Bruce Bairnsfather was as diverse with his artistic styles as he was varied in his artistic content. His work has never been far from the art critics, with a few even questioning the artistic value of his work. As with any art criticism it is in the eye of the beholder what is one manís art and another manís rubbish. Some of the artistís weaknesses add up to an individual style, some have criticised his ability to draw feet and hands, but this lends well to his cartoonist theme. Bairnsfather could create very simple lightning fast sketches for his chalk and talk tours, or exquisitely detailed monochrome pen and ink drawings. I donít think Bairnsfather was ever truly allowed to meet his artistic potential. He loved painting landscapes but was always drawn back to the mainstay of his work, cartoons. Most of his work was of the cartoon variety but also occasionally rare examples of serious drawings have been unearthed. As with all Bairnsfather originals they are very scarce on the ground. A lot of his work has been destroyed, mainly by himself in moments of self-doubt regarding his own artistic value. There are only a handful of pre-World War I pieces known to exist. World War I Fragments from France drawings are also few and far between with only a couple turning up each year at auction, the exact number of Fragments originals in existence may never be known. During World War II Bairnsfather drew for the United States as their official cartoonist reviving his World War I role as official cartoonist for the British Army. World War II drawings are even rarer than those from World War I and are keenly sought after by collectors.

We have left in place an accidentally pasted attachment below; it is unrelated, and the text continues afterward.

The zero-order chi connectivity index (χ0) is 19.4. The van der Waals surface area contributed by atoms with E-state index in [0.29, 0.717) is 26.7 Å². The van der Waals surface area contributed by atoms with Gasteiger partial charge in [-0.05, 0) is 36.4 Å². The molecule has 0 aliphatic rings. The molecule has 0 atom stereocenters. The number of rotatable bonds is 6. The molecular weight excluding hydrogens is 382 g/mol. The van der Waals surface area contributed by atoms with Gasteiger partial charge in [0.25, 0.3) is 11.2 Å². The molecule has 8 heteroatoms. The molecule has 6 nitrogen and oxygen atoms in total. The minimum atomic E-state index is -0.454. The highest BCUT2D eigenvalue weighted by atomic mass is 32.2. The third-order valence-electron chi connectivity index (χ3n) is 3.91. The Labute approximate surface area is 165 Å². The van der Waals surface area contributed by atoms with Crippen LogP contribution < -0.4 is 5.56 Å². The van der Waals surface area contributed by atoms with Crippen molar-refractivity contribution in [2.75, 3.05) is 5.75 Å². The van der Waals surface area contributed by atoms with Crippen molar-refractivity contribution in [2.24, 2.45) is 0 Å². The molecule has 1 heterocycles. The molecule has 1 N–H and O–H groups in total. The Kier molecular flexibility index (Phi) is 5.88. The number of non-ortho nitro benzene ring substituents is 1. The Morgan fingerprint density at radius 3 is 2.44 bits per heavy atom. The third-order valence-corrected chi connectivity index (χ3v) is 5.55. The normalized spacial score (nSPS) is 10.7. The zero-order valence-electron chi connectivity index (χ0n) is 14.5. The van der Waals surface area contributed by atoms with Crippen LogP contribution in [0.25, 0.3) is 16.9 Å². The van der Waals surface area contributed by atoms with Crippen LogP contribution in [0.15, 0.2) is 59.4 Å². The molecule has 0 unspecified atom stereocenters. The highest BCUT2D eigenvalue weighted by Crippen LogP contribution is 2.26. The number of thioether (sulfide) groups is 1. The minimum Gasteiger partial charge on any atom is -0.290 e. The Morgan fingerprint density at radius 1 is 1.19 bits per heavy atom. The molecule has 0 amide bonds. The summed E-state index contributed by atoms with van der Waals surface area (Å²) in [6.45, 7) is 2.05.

From May 1929 to March 1932 he drew for the Judge publication and during WW2 as well as drawing for the US Army, he produced home defence illustrations for John Bull and Bystander.
The two Wars provided Bairnsfather with most of his subject matter, subsequently after the end of World War II, the appeal of his work waned. His most commonly found works of art are sketches of Old Bill in charcoal, pencil and pen and ink drawings, mostly provided to his legion of fans.
Early 1905 example signed CBB
WWI Fragments drawing signed Bruce Bairnsfather
Large sketch drawn for St Dunstans with extrovert signature
Oil painting of a country scene by a viaduct in Shropshire that was turned down by the Royal Academy much to Bairnsfathers disappointment in 1945
Northchapel working mans club drawing of civilian Old Bill
Watercolour and pen and ink rare WW2 drawing
Serious WWI content
Chelveston Officers Club Mural
How to identify a Bairnsfather original? As with any artwork, provenance is very important as this takes away doubt as to the authenticity of the piece. He signed his work in a number of ways, from CBB (Charles Bruce Bairnsfather) on the pre-World War I drawings, moving on to BB around the start of World War I, then on to Bruce Bairnsfather, just Bairnsfather or Bruce B. As with all of his signatures, a free flowing signature being his trade mark, and with some of the sketches being drawn quite fast the signature can be quite extrovert with flourishing Bís and looping above the surname and the dot for the i often being above the letters rn which frequently look like a letter m.
Regarding his drawing style, the sketches are fluid and have obviously been drawn quickly, so sketches where the lines appear crisp and studied should raise a shadow of doubt in the mind of the viewer and second and even third options should be sought. World War I, especially Fragments and any other published drawings can be cross referenced against the published version to make sure the two match and a sight glass is essential to get a really close up look to avoid prints which appear as a regular pattern of dots as opposed to solid lines, colour washes and the fibrous nature of the paper. Most of his work was underscored with light pencil marks which adds to the authenticity of the piece, and of course the web site host Joe.email@example.com will be more than happy to take a look at any pieces you may have doubts about.